These last weeks have seen a flurry of evolution-religion reports in the scientifically minded media. For example, Jesse Bering wrote about religion & demography in Scientific American, Jonathan Leake featured about the low birth rates of atheists in the Sunday Times and the Guardian started a lively God-instinct debate. Susan Blackmore has shown the greatness to rethink her position. And finally, even Richard Dawkins acknowledged the religion-fertility-link and, instead of applauding the progress in evolutionary studies, commented on it with disdain.
This whole argument rests on the unspoken assumption that children automatically take on the beliefs of their parents. Let us hope [...] that this link can be broken.
Well, of course, it has never been my argument "that children automatically take on the beliefs of their parents". They don't just take the language, intelligence, creativity or musicality either - all of these (and many more) are biocultural traits, whose evolutionary history and universality rests in their reproductive potentials.
Religion, fertility and genes by Robert Rowthorn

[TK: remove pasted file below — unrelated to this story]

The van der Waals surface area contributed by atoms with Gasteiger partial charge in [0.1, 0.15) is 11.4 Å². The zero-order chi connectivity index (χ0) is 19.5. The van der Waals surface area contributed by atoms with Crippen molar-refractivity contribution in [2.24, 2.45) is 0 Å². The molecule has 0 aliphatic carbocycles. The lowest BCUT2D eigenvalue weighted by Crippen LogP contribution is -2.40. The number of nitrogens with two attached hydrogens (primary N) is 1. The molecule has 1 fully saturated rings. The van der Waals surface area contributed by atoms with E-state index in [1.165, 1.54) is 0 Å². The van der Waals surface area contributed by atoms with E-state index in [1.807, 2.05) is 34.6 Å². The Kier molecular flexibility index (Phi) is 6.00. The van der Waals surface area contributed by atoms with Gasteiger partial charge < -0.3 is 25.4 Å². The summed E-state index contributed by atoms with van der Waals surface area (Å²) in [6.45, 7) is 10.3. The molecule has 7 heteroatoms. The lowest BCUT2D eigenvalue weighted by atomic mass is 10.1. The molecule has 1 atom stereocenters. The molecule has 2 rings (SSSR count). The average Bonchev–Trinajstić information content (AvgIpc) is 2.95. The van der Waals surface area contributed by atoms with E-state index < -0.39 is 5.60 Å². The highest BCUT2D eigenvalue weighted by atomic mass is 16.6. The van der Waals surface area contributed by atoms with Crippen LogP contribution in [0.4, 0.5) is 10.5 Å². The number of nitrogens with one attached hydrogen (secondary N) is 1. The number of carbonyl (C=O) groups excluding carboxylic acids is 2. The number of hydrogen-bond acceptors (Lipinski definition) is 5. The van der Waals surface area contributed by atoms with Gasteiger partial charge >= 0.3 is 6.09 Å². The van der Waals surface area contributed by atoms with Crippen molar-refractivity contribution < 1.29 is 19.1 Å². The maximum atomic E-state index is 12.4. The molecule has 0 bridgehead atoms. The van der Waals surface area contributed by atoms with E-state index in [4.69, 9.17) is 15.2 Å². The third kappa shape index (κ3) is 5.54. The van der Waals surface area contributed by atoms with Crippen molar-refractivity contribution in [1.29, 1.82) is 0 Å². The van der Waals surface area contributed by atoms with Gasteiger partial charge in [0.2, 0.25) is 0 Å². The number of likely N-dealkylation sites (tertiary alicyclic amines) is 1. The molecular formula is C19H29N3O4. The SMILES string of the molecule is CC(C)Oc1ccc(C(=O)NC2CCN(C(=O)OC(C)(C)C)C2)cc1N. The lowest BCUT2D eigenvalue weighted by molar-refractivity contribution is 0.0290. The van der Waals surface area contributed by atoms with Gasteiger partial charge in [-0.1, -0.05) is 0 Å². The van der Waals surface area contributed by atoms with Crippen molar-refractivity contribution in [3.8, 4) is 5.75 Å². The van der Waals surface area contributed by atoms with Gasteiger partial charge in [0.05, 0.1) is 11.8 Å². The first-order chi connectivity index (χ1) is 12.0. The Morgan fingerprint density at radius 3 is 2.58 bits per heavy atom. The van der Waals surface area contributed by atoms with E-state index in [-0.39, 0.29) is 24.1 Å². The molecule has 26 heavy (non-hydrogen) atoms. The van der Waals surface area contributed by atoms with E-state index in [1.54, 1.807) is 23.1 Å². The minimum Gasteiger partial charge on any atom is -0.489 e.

But then, just in time, the Proceedings of the Royal Society B published a fascinating paper by Cambridge Professor Robert Rowthorn: Religion, fertility and genes: A dual inheritance model.
Here, Rowthorn modelled some scenarios in population genetics based on the observations about higher-than-average fertility among the religious. And the most striking finding from my perspective was the impact of "secularization": If a certain percentage of the religious defected nevertheless in each generation, an eerily realistic picture emerged - the share of the religiously affiliated went downward, but the genetic predispositions toward religiosity streamed into the non-religious population. On the long run, religiosity won out nevertheless - as we can see by observing "non-religious" movements venerating their dead, organizing communal vows, rituals, symbols and mythological myths etc.
Up to now, RichardDawkins.net has not brought the new paper to it's readers and mentor. But if they were truly scientifically minded - shouldn't they applaud any finding on a topic of such high interest to them?